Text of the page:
David Price and the Boston Red Sox Won the World Series, and Did the Improbable
Boston defeated Los Angeles 5–1 to win their fourth World Series in fifteen years, and their pitching staff — postseason goats, Tommy John veterans, and DL-junkies alike — pitched like Cy Young reincarnate.
In a season where pitch counts and innings limits are the talk of baseball, the arm of David Price just flung the Boston Red Sox into baseball history. The maligned lefty twirled another seven inning masterpiece, silencing the Dodgers on the way to Boston’s 5–1 win to clinch the World Series. Price pitched or warmed up in each of the last four games of the series, championing a whole cadre of eager Boston pitchers that yielded just three runs per game to the National League’s highest scoring offense.
The Red Sox were relentless — Price jumping ahead of batters then rolling his devilish change, Joe Kelly sneering fastballs, Chris freakin’ Sale pumping gas for the proverbial save. After World Series gnat David Freese whalloped Price’s first pitch of the game for a home run, Boston pitchers allowed just two hits the rest of the game, one of those a lost-and-found fly ball JD Martinez couldn’t see. Each of the last six Dodger hitters struck out.
We know now what makes a great pitcher in 2018: velocity, limiting walks, missing bats. Every manager prizes their pitchers’ health and ability to throw with max effort. Pitch counts aren’t some nebulous, arbitrary thing, as John Smoltz would have you believe — in order for the human arm to perform at its best, particularly when executing and repeating such an insane, ligament-agnostic movement, it needs to be healthy, rested, and fresh.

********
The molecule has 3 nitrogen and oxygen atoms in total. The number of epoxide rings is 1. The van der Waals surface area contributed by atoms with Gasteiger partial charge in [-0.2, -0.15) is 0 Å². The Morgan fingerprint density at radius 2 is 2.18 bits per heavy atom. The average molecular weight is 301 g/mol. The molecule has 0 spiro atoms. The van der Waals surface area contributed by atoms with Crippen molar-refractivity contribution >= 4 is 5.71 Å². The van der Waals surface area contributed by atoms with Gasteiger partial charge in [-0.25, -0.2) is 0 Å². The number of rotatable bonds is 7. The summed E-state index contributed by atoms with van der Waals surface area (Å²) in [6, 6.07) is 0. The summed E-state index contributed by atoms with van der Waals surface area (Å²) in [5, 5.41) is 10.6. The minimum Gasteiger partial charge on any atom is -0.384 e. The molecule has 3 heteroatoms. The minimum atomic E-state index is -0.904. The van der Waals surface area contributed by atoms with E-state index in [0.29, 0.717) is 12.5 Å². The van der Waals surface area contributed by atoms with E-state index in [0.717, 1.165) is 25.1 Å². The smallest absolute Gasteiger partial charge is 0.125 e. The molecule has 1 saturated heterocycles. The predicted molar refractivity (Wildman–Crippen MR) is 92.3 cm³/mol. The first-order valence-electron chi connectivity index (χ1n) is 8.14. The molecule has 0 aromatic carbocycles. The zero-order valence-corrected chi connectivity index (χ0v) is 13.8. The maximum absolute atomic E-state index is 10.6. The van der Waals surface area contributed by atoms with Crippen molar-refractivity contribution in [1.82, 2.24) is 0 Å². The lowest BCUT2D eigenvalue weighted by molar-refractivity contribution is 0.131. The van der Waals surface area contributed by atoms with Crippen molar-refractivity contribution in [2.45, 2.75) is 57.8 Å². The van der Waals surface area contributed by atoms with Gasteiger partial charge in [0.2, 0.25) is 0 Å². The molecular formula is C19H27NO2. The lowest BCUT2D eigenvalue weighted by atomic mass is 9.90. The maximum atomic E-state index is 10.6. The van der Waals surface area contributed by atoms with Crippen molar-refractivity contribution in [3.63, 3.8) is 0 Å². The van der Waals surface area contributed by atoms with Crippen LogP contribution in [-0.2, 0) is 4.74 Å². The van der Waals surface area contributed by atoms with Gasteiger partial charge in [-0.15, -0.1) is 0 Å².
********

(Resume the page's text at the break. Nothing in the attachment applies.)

The throwing limbs attached to the trunks of Red Sox pitchers would not be the first choice if one were looking to update the Wikipedia entry for health. Price pitched just 74 ⅔ innings last year, but is apparently a medical marvel. Game 3’s tear-jerking relief hero Nathan Eovaldi is no stranger to surgery. Price himself started Game 5 on short rest because ace Chris Sale’s shoulder is still balky.
You don’t have to do shots of 100-proof Analytics Kool-Aid to suggest that what Boston’s beleaguered pitchers just did — stifle the NL’s best offense and strike out 45 Dodgers in five games — was improbable. Price threw 13 ⅔ innings to the tune of a 1.98 ERA. Eovaldi, who missed the entire 2017 season, pitched eight innings and gave up one measly run, the middle-of-the-night Max Muncy homer in Game 3. Joe Kelly, who possessed a 4.39 ERA this year, pitched in every last game and struck out ten Dodgers with no walks. Guys were apparently lining up outside of Alex Cora’s office to pitch throughout the World Series. It’s admirable as hell — but it definitely doesn’t mean it should work.
And yet, it worked. Like, spectacularly. Like, maybe-crumbled-this-version-of-the-Dodgers-forever worked. L.A.’s own rubber-armed, six-foot-four magnet for empathy Clayton Kershaw keeps doing the best he can with his left appendage. He’s thrown 63 innings over the last two postseasons (!) alone, and has had to watch two different teams win titles at Dodger Stadium. What Boston’s pitchers just did was bonkers — it should not have worked. And yet, there’s a limit to how many times we can say that, too — for now, it’s time we crown all of them as World Series champs.